Hancock's Supernatural: Meetings With the Ancient Teachers of Mankind, was published in the UK in October 2005 and in the US in 2006. In it, Hancock examines paleolithic cave art in the light of David Lewis-Williams' neuropsychological model, exploring its relation to the development of the fully modern human mind.

In 2015, his Magicians of the Gods: The Forgotten Wisdom of Earth’s Lost Civilization was published by St. Martin's Press.

His first novel, Entangled: The Eater of Souls, the first in a fantasy series, was published in the UK in April 2010 and in the US in October 2010. The novel makes use of Hancock's prior research interests and as he has noted, "What was there to lose, I asked myself, when my critics already described my factual books as fiction?"

His books have sold more than five million copies worldwide and have been translated to 27 languages.

Orion correlation theory

Representation of the central tenet of the OCT – the outline of the Giza pyramids superimposed over a photograph of the stars in Orion's Belt. To achieve this concordance the pyramids have been rotated and scaled to suit. The validity of this match has been called into question by Hancock's critics, as noted in the text.

One of the many recurring themes in several of Hancock's works has been an exposition on the "Orion correlation theory" (or OCT),[14][15] first put forward by Belgian writer Robert Bauval and then further expounded in collaborative works with Hancock, as well as in their separate publications.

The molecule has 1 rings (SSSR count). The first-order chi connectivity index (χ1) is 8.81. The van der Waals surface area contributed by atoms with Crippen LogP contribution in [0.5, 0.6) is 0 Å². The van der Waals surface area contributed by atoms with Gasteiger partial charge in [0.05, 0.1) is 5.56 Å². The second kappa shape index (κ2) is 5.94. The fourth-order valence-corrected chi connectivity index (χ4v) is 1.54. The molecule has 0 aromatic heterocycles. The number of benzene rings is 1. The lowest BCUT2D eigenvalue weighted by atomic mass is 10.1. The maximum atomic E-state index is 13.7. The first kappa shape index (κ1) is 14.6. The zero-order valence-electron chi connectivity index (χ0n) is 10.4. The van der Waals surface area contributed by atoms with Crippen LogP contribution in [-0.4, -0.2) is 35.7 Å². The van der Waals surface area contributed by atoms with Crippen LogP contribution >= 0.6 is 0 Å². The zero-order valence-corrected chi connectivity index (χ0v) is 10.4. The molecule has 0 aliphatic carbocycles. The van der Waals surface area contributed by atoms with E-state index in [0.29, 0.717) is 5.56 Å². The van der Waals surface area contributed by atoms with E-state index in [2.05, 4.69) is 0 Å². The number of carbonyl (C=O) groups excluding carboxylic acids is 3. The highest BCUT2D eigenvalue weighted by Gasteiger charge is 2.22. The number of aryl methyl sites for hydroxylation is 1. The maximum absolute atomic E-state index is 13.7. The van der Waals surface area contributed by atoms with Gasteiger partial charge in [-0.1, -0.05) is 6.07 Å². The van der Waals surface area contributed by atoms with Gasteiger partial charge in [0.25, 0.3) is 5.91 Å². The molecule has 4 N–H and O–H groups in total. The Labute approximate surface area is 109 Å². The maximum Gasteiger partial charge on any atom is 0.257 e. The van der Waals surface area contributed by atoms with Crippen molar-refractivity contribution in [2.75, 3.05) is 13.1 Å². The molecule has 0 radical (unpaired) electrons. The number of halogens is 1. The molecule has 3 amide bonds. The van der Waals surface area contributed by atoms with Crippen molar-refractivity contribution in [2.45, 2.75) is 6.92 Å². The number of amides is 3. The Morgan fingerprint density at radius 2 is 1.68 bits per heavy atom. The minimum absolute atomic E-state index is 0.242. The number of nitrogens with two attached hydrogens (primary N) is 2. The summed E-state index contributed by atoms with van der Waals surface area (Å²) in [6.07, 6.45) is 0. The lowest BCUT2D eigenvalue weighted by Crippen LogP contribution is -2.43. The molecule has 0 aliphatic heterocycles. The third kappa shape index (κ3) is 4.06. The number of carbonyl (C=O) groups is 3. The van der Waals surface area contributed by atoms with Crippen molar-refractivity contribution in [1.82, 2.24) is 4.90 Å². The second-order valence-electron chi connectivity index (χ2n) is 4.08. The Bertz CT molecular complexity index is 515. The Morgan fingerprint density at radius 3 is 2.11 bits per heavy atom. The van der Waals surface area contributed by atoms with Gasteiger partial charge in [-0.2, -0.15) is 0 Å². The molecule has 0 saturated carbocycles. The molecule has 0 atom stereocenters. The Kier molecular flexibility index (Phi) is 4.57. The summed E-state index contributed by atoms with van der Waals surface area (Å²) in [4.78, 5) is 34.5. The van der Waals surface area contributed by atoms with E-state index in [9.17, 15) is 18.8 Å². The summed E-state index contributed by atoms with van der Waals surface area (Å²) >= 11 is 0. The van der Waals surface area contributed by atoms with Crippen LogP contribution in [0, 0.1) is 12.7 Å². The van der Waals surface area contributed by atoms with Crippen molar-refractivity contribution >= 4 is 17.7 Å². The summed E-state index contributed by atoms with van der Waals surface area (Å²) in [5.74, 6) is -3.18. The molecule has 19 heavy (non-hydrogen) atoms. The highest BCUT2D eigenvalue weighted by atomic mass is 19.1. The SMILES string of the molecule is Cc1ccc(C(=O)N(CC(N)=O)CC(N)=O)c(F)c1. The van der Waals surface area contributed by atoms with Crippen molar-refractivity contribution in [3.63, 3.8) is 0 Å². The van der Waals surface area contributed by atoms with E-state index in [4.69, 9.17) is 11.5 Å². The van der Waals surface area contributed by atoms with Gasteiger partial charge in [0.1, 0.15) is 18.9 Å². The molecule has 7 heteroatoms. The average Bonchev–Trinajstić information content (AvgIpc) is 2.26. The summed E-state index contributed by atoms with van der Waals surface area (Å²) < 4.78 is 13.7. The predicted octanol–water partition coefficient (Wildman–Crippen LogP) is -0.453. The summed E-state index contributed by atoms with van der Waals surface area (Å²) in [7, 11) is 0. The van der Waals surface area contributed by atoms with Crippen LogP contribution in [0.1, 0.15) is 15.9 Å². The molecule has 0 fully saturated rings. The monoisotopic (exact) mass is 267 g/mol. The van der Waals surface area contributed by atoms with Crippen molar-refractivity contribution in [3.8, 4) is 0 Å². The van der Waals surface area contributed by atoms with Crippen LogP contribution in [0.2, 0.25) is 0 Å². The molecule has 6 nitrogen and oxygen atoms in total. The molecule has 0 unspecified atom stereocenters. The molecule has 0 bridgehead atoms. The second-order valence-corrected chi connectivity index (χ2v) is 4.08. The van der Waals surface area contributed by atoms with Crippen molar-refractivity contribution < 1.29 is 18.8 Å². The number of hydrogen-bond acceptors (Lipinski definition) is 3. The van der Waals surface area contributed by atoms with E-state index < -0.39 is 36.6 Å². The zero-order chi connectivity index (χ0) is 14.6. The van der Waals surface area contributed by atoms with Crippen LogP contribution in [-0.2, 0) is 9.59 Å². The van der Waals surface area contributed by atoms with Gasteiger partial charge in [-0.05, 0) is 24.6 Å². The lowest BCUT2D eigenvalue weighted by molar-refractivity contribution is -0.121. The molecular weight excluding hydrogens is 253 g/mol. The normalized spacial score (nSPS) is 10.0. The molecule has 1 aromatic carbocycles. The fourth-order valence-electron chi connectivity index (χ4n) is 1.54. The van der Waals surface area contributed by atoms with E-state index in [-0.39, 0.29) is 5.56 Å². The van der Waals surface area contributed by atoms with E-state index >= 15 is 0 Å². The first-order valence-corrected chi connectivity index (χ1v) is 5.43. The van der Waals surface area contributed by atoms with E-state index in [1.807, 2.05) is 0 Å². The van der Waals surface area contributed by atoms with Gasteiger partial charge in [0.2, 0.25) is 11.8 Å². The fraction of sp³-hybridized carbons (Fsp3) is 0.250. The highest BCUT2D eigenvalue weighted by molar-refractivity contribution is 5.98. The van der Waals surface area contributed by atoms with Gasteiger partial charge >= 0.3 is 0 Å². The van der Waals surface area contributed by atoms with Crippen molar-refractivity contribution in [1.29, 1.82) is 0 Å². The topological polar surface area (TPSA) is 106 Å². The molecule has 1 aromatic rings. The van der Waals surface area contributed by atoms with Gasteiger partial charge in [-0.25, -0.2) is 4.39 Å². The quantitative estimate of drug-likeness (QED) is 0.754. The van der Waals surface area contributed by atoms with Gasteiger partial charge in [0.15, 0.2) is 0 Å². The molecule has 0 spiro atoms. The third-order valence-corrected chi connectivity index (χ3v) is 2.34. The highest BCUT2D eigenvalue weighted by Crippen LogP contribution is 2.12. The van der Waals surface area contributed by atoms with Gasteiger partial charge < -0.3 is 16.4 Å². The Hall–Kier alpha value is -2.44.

BBC Horizon controversy

BBC Two's Horizon TV series broadcast a programme, Atlantis Reborn, on 4 November 1999 that challenged the ideas presented by Hancock. It detailed one of Hancock's claims that the arrangement of an ancient temple complex was designed to mirror astronomical features and attempted to demonstrate that the same thing could be done with perhaps equal justification using famous landmarks in New York. It also alleged that Hancock had selectively moved or ignored the locations of some of the temples to fit his own theories (see below).[16]

Hancock claimed he was misrepresented by the programme, and he and Robert Bauval made complaints to the Broadcasting Standards Commission against the way Horizon had portrayed them and their work. Eight points were raised by Hancock, two by Bauval (one of which duplicated a complaint of Hancock's).[17] These included the complaint that:

The programme had created the impression that he [Hancock] was an intellectual fraudster who had put forward half baked theories and ideas in bad faith, and that he was incompetent to defend his own arguments. Adjudication: [The Commission] finds no unfairness to Mr Hancock in these matters.[18]

The BSC dismissed all but one of the complaints. Overall, the BSC concluded that "the programme makers acted in good faith in their examination of the theories of Mr Hancock and Mr Bauval".[19] The complaint which was upheld was that

The programme unfairly omitted one of their arguments in rebuttal of a speaker who criticised the theory of a significant correlation between the Giza pyramids and the belt stars of the constellation Orion (the "correlation theory")